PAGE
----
Generally it is possible to reverse-engineer a protocol by looking at messages. Commonly, protocols are build upon existing technology, such as X.509 certificates, ASN.1 BER/DER, binary encodings such as CBOR, textual encodings such as XML or JSON etc. These kind of of encoding structures contain a lot of information about what kind of information is being transmitted.

In most cases no effort is taken place to hide the protocol - it is simply not needed. There are many open protocols being used, and it would be easy to detect those. Keys can usually also be detected, even if meta information such as above is not available. If ECDH is used then the participants need to exchange public keys. It is usually possible to detect the keys from the handshake messages, e.g. by checking that the keys are specifically on a curve.

That all said, it is likely possible to create a protocol which is hard to reverse engineer if you just get the bytes from intercepted messages. But remember: even if the protocol is kept secret, it only requires a single leak to find what protocol is being used. As such, the hiding the protocol itself can be thought of as an obfuscation effort; it provides only limited security (this is usually referred to as the Kerckhoff principle).

Conclusion: sometimes it might be tricky to find out how a protocol is behaving when looking at the actual bits and bytes. However, generally the protocol descriptions are readily available and the security is determined by the keys and algorithms. Even if the protocol description is not directly available it is possible to figure out a lot of detail by reverse-engineering the messages (in the handshake).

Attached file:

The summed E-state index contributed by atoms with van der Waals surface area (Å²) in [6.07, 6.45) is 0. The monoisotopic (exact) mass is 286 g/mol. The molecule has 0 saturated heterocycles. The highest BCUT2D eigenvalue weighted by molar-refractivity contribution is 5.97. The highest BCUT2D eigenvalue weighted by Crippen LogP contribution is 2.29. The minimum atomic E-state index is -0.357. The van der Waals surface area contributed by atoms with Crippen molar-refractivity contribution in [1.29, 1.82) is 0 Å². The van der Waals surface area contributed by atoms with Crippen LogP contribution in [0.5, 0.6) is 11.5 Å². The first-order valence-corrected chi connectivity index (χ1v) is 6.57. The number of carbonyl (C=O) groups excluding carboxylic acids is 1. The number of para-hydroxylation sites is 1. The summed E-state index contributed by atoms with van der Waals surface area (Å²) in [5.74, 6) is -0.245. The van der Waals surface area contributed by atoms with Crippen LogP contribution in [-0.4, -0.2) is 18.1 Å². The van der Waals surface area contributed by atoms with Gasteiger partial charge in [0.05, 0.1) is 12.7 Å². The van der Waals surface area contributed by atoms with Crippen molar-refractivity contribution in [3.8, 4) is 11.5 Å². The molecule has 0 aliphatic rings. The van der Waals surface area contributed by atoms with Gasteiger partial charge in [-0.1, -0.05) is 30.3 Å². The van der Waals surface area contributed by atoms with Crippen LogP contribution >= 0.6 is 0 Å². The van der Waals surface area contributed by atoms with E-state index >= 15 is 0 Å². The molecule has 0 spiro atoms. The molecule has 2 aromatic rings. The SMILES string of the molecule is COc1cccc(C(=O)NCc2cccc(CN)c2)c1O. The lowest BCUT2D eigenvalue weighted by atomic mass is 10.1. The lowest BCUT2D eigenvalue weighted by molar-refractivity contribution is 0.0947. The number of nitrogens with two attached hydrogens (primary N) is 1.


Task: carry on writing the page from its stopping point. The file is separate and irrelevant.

ng flag

If a man in the middle attacker did not know in advance what kind of key exchange you were going to use, would that attacker be able to infer how you are exchanging keys?

Yes, that's at least quite plausible.

Even a passive attacker (that is one who can listen to data, but can not modify) would often be able to guess what kind of key exchange is going on. For example, if they see each party sending a blob of 384 mostly random bytes, an educated guess is they are using Diffie-Hellman key exchange in some group modulo a prime $p$ of about 3072-bit, and that blob is an ephemeral public key $a$ with $0<a<p$.

A Man in the Middle (MitM) attacker can pinpoint things even more accurately. For example, they can send a value of $a$ to a party, and look if that's accepted (indicating $a<p$) or rejected ($a\ge p$), perhaps with an error indication or a different timing. That allows to find the exact value of $p$ by binary search with a few thousands connection attempts; or/and confirm a guess (e.g. that $p$ is this standard value) with just two attempts.

This could be generalized to ECDH, authenticated ECDH… That's very general: in cryptography the method used can often be guessed by observation (of data exchanged, or seized gear/software). That's why, in modern cryptography, methods are assumed public and known to adversaries. Only secret keys (in symmetric crypto) and private keys (in public key crypto) are assumed to be unknown to adversaries on the long term. That's known as Kerckhoffs's (second) principle, and it's the default rule in the field of cryptography-as-a-science (for exceptions, see this answer).